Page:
28 July 2023
In a world that increasingly deals in invisible products, do we still need packaging for them? Many of the products being bought now are becoming invisible to our physical world, they reside almost exclusively either behind the scenes of the devices we purchase or in the Internet 4.0.
Questions concerning how important packaging is also takes on the sustainability conversation. Is there any point in utilizing materials if all they do is increase a brand’s carbon footprint and enrage their customers – even if the packaging in question ensures that the product is perfect?
e-SIMs are a great example of how a product has become invisible to the eye of the consumer, but it’s still important that it has packaging. The e-SIM is the latest disruptor in the ever-changing telecommunications industry, (if you would like to know more about the e-SIM and how it differs to the i-SIM and traditional SIM card follow this link to find a range of BPAK articles focusing on the topic) and the opportunities it brings are going to invite more of the same breakthroughs. These breakthroughs are going to be similar to the latest addition to the SIM family, the i-SIM. It’s smaller, it fits onto the actual processor of the device and it has more power. It doesn’t necessarily need packaging to sell a network’s package – especially since most users will probably be changing their providers via apps or websites; but if you assume that all are doing that then you are leaving out a range of customers who either don’t know how to connect via that way or don’t have the ability to.
Someone is traveling to a different country or state, they get to the airport and realize that where they are going isn’t covered by their current provider. What can they do? Suddenly in duty-free they spot a shop selling network packages – there’s no physical SIM but the PAK holds a personalized QR code and activation instructions. Voila! The customer can easily add the new network to their SIM and change over when they get to their destination. Problem solved.
However, if you decide not to package your new network options, you’re leaving out the possibility of up-selling in-store and being visible when a potential customer is looking for a new package. A customer isn’t going to buy what they can’t see, no matter how sophisticated technology gets.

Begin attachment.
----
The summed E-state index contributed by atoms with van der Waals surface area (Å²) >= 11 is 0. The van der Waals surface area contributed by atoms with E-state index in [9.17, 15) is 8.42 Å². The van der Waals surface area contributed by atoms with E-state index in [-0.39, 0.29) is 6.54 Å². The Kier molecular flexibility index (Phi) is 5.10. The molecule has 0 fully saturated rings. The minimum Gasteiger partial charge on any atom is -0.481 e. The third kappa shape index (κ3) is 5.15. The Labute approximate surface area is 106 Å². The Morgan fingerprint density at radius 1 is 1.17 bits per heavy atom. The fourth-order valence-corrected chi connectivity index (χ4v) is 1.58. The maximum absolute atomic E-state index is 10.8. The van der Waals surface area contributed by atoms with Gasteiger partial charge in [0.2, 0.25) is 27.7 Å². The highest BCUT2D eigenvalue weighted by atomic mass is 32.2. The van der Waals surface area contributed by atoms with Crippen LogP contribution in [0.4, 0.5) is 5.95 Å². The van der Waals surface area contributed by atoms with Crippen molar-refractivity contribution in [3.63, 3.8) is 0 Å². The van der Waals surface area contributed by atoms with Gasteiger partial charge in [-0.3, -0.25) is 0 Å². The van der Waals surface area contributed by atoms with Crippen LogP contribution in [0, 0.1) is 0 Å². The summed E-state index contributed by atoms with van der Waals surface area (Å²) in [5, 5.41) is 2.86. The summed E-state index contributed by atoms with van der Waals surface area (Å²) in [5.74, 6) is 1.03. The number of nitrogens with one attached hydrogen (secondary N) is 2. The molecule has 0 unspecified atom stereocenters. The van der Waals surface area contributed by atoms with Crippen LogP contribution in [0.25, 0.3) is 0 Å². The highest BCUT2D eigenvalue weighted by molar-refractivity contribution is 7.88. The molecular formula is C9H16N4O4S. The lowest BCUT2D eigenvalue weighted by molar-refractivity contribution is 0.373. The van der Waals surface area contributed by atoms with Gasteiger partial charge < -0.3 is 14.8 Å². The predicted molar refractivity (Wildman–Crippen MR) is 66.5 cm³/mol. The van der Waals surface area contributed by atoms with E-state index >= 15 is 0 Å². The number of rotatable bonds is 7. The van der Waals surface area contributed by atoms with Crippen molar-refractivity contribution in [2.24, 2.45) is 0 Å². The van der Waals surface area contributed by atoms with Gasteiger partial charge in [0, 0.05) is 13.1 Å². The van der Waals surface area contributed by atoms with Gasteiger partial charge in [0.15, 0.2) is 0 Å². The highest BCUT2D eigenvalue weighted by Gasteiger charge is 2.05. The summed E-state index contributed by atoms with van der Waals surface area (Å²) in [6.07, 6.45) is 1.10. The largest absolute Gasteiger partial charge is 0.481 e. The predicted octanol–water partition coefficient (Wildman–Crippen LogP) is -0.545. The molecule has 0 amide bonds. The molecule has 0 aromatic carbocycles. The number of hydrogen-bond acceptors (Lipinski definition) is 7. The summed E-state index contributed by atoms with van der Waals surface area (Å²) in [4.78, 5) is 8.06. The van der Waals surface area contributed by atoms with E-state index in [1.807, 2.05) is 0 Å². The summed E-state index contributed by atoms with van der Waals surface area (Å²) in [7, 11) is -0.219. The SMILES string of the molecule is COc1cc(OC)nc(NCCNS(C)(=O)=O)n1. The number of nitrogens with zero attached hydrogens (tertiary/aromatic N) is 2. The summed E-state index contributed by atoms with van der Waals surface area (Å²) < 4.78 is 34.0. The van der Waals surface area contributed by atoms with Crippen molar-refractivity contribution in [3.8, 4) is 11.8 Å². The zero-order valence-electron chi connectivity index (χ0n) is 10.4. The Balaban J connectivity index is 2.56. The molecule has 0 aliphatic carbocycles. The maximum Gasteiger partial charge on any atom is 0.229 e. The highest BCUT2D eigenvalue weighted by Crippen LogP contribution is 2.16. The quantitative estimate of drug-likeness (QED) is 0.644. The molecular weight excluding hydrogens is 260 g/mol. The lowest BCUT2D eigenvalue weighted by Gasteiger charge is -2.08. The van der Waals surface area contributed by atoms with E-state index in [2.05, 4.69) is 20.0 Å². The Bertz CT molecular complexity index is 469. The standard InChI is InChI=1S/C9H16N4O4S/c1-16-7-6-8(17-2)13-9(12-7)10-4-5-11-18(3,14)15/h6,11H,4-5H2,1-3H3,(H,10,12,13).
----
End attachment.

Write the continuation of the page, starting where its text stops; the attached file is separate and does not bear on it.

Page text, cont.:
Q: Do you still need packaging?
A: Of course you do!
Q: But I don’t understand why
A: That’s what the next section’s for:
We know that it might be hard to believe that you still need packaging for a product you aren’t actually physically selling. However, your brand needs packaging now more than ever because there is no physical product being sold. Before the advent of the e-SIM and i-SIM telecommunication companies had a tangible connection to their customer which helped to cement that relationship and remind the customer who they were paying. Now? You don’t have that. So here are 5 facts about the power of packaging that will make you realize just how important it is in swaying consumer decisions:
Packaging actually helps a customer to have a dopamine hit because it increases the anticipation of getting the product and the impact that they believe that product will have on their life. Removing a tangible interaction will decrease the dopamine hit and potentially get your brand by-passed.
There are approximately 1 billion differently abled individuals across the globe. Some of these individuals will find it more difficult to access your SIM package if it is on an app or website – so make your product as accessible as possible to all of your potential customers. The more you cater to, the more revenue you’ll get.
63% of consumers are more likely to purchase a product from the packaging than the actual item. Think about it for a moment, no one actually gets excited about a new data package. It’s something you buy because you need it – so it’s best to make it as interesting packaging-wise as possible.
81% of consumers have tried something new because of the packaging a product or service came in. This statistic alone shows the power of packaging, the ability it has to reach out and make a customer want what is inside of it so much that they part with their hard-earned money to find out for themselves. That’s what the consumer experience is, piquing a potential customer’s curiosity so much that they buy the product without trying, seeing or testing it before-hand.
Consumers can see packaging from 12 feet away and recognise the brand. From 3 feet away the consumer can begin to interact with the packaging, and from 1 foot away the consumer will decide whether to pick up the packaging or not. Your packaging has the power to literally reel a customer in – why wouldn’t you take that opportunity even if there is no physical product in the packaging?
If you would like to discuss the packaging potentials for e-SIMs get in touch with the BPAK team today on firstname.lastname@example.org